Low back pain is by far the most common nagging injury in our game. From the highest level of professionals to the weekend amateurs, they all deal with back pain at some point throughout their golf career. Up to 50% of amateurs and 33% of pros are playing with low back pain at any given time. Like many of us know, it can prevent you from getting power behind your drives, cause discomfort while putting, or even prevent you from playing rounds on consecutive days but what’s most encouraging is that there is usually a way to solve this problem. We use a team approach that incorporates a swing coach, a medical provider, and a fitness coach in order to get the best results, but you can begin this process on your own as well. Our physical therapists have identified 3 body limitations that may be the main contributing factors to your lower back pain.

Fix Core and Pelvis Position

One of the biggest contributing factors to lower back pain in golfers begins at the setup position when addressing the ball. Beginning in poor pelvis positions can create faulty positions and lead to an inability to properly use your core muscles during the swing. This poor start position can influence your backswing and leave you playing catch up during the downswing, leaving your lower back to pay the price. But how do you know if you’re beginning your swing in a poor pelvis position? The easiest way to tell is to take a picture of yourself at the ball address. If you see yourself in excessive forward pelvic tilt (sticking your tailbone out and arching your back), your core motor control may be a cause for your back pain. When beginning in this position, you set yourself in excessive lumbar extension. During the swing, this will cause your spine to place increased compression and torque on the joints and discs of your lower back. The best way to combat this is to improve your pelvic and core control in the setup position. An easy way to correct this is to engage your core when you address the ball. Engaging your core can help put your spine and pelvis in a more neutral position which will help decrease extension and lessen stress placed on the spine. Engaging your core at setup is great, but teaching your body that pattern with exercise is even more important. Core positioning and strengthening exercises are a great place to start if your pelvis and lower back position at setup is causing your pain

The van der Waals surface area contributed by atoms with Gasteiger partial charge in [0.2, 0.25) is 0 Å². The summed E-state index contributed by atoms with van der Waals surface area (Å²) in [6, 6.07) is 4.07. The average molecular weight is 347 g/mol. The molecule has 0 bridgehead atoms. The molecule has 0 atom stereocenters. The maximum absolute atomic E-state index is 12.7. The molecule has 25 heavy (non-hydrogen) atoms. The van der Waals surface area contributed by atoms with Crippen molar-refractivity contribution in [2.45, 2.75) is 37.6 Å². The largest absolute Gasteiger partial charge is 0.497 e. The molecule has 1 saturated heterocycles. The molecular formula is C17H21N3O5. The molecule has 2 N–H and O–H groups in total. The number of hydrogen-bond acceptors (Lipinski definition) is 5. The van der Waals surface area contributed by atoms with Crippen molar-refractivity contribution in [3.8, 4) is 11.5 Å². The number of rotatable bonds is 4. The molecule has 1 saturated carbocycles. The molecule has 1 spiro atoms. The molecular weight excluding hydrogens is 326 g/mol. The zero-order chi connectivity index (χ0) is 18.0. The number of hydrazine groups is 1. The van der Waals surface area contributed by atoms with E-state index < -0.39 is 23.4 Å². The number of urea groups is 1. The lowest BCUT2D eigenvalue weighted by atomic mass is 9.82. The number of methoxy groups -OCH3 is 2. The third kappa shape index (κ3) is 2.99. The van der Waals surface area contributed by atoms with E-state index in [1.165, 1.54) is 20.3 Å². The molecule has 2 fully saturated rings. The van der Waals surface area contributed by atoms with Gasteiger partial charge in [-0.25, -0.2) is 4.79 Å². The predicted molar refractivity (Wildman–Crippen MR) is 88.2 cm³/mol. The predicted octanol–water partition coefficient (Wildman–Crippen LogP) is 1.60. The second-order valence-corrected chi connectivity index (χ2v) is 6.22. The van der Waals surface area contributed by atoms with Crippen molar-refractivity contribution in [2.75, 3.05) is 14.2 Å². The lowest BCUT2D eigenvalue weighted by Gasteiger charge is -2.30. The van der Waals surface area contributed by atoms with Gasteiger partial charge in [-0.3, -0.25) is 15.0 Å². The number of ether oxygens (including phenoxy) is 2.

Improve Your Hip Rotation

Hip mobility and adequate hip rotation is more closely related to lower back pain than most people realize. Decreased hip mobility is your classic case of robbing Peter to pay Paul. Without the proper internal and external hip mobility, your body will compensate by requiring more range of motion than necessary for your lower back or result in improper swing mechanics. The average golfer will require up to 43 degrees of both internal and external rotation on the lead leg. If a player is unable to achieve these ranges of motion, they may have trouble shifting their weight during the backswing or downswing causing increased torque on the lower back. It can also cause mishits or faulty swings due to the player being unable to rotate through their lead hip causing them to early extend at ball impact or they may substitute core sidebending for rotation in the downswing leading to excessive compression on the joining of the lower back. Improving your hip mobility may be the key to decreasing your back pain which will result in better scores and more frequent, pain-free rounds. When increasing mobility passive stretching is only a small part of the puzzle. You should be able to load the ranges of motion with weight or resistive exercises to maintain the range that you acquire when stretching.

Improve Your Thoracic Rotation

The thoracic spine is the portion of your spine that connects your lower back and your neck. It is the most important part of the spine for rotation. Spine rotation is the difference between the hips and shoulders in the backswing and follow through positions. The key to thoracic spine rotation is to have ample range of motion, but also being able to successfully control that range of motion. Players require about 45 degrees of spine rotation in the back swing and the downswing. If a player has excessive rotation without control, it can significantly increase the risk of injury, much like if a player doesn’t have full mobility. When there is decreased range of motion in the thoracic spine, a player may tend to substitute lumbar side bend or standing up during the swing which can cause lower back pain. When the player is unable to control or reach an increased range of motion he or she can put excessive torque or stress on the lumbar spine during every swing. Article written by Nicholas Petroski, DPT of Petroski Physio. You can access more of this information by visiting www.petroskiphysio.com or emailing him at nick@petroskiphysio.com